Ottawa – The Public Health Agency of Canada (PHAC) is issuing this statement to provide an update on its ongoing response to monkeypox. PHAC continues to work closely with provinces and territories to ensure collaboration and coordination of Canada’s strategic response to address this situation. The Government of Canada took immediate action upon the confirmation of the first cases in Canada. The ongoing response has included developing infection, prevention, and control guidance; providing laboratory testing, sequencing, and guidance to provinces and territories; engaging with community based-organizations; and deploying vaccines and treatments to provinces and territories.
On June 23, 2022, the World Health Organization (WHO) Director General convened its International Health Regulations (IHR) Emergency Committee to discuss the multi-country outbreak of monkeypox. Over the weekend, in a news release, the WHO Director General confirmed that he concurs with advice offered by the committee and that the multi-country outbreak, at present, is not being declared as a Public Health Emergency of International Concern (PHEIC). However, the IHR Emergency Committee unanimously acknowledged the emergency nature of the event and that controlling the further spread of outbreak requires intense response efforts. The Committee advised that the event should be closely monitored and reviewed after a few weeks, once more information about the current unknowns becomes available, to determine if significant changes have occurred that may warrant a reconsideration of their advice.
Since the outset of the monkeypox outbreak, the Public Health Agency of Canada (PHAC) has been working with domestic and international partners to protect the health of everyone in Canada. The Government of Canada activated its Health Portfolio Operations Centre with the confirmation of the first cases. The National Microbiology Laboratory (NML) continues to conduct testing to confirm a diagnosis of monkeypox for suspected cases, while provincial/territorial public health and health care systems are conducting case investigations and outbreak management. Provinces and territories also have access to approved vaccines in Canada that can be used to manage monkeypox in their jurisdiction. The National Advisory Committee on Immunization (NACI) released recommendations for the use of IMVAMUNE, a Health Canada-approved vaccine, for immunization against monkeypox. Provincial and territorial public health authorities have launched their monkeypox vaccination campaigns and have started vaccinating populations at higher risk.
PHAC continues to provide regular updates on the monkeypox outbreak through public reporting and on Canada.ca/monkeypox, including posting interim infection, prevention and control (IPC) guidance, case and contact management guidance, a national monkeypox case definition, guidance for health professionals and information on risks and symptoms to increase awareness.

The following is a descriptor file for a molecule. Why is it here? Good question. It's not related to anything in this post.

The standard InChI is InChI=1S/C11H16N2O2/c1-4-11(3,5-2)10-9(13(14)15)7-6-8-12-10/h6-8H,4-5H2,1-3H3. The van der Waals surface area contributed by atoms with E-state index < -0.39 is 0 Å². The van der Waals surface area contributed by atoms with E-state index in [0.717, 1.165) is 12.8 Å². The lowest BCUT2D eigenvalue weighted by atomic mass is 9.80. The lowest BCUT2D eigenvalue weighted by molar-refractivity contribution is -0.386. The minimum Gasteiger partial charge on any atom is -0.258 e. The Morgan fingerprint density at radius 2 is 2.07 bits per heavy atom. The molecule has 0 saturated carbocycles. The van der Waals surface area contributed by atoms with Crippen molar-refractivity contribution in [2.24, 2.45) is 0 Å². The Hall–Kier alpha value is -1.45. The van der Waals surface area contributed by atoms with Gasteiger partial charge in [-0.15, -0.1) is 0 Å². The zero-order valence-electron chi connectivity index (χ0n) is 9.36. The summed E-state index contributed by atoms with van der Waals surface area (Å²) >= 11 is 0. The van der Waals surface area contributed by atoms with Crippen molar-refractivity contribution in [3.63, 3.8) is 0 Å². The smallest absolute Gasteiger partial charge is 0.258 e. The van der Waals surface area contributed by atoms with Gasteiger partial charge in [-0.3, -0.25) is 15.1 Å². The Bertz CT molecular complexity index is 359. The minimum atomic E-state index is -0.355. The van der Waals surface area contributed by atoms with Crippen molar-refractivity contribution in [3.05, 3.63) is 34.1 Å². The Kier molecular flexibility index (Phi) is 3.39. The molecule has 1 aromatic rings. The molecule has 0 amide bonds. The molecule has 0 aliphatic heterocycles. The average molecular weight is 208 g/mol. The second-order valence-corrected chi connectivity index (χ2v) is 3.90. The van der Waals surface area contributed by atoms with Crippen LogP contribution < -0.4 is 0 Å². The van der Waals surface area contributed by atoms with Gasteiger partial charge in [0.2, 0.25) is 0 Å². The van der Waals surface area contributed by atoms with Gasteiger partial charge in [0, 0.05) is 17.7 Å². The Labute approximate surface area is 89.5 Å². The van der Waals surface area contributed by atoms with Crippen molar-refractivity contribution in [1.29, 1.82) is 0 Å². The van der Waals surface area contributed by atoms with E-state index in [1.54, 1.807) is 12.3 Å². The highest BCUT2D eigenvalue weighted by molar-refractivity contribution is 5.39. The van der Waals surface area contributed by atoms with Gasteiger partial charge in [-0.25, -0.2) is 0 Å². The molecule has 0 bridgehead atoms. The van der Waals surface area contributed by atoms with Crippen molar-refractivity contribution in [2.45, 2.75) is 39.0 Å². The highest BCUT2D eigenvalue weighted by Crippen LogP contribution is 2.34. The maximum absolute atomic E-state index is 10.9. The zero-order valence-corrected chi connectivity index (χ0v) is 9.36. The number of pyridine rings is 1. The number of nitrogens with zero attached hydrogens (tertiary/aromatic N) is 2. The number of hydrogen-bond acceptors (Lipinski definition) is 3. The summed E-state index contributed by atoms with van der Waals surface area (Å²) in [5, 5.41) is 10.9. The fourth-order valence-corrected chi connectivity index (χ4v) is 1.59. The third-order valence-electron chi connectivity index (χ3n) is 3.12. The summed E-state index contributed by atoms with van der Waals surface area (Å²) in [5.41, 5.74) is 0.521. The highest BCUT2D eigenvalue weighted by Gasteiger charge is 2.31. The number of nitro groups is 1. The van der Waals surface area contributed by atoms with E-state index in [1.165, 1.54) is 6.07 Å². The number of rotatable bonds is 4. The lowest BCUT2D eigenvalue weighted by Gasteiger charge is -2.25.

Public health leaders across the country are working together on the monkeypox response. PHAC is working with stakeholders, including non-governmental organizations, Chief Medical Officers of Health through the Pan-Canadian Public Health Network and international partners/networks, to raise awareness among populations at higher risk. This includes equipping them with the guidance and tools necessary to help manage cases of monkeypox and engaging jurisdictions at the Public Health Network and other federal, provincial and territorial tables to share and analyze information, and develop an approach to support effective and timely outbreak management in Canada.
In addition, PHAC is supporting community-based organizations in the regions currently most impacted by the monkeypox outbreak to reach populations at higher risk of infection, with timely information on how to protect themselves and help slow the spread of monkeypox.
The global understanding of the monkeypox virus is still evolving, and Canada is providing leadership to help improve our understanding of the current monkeypox outbreak, including mobilizing experts and sharing available scientific evidence to inform the response. Recently, an expert panel was convened on several occasions to advise on what is known and not known about monkeypox, including potential research priorities and how to handle potential risks to Canada. Canada has also participated in a WHO sponsored event to develop a Research & Development Blueprint and has participated in a scholarly evidence review of the best-available evidence currently available for the monkeypox outbreak.
As the monkeypox outbreak is ongoing, the Government of Canada will continue to work with the provinces and territories to assess the risks to people in Canada, respond to the evolving situation, and continue to provide updates to the public as new information becomes available.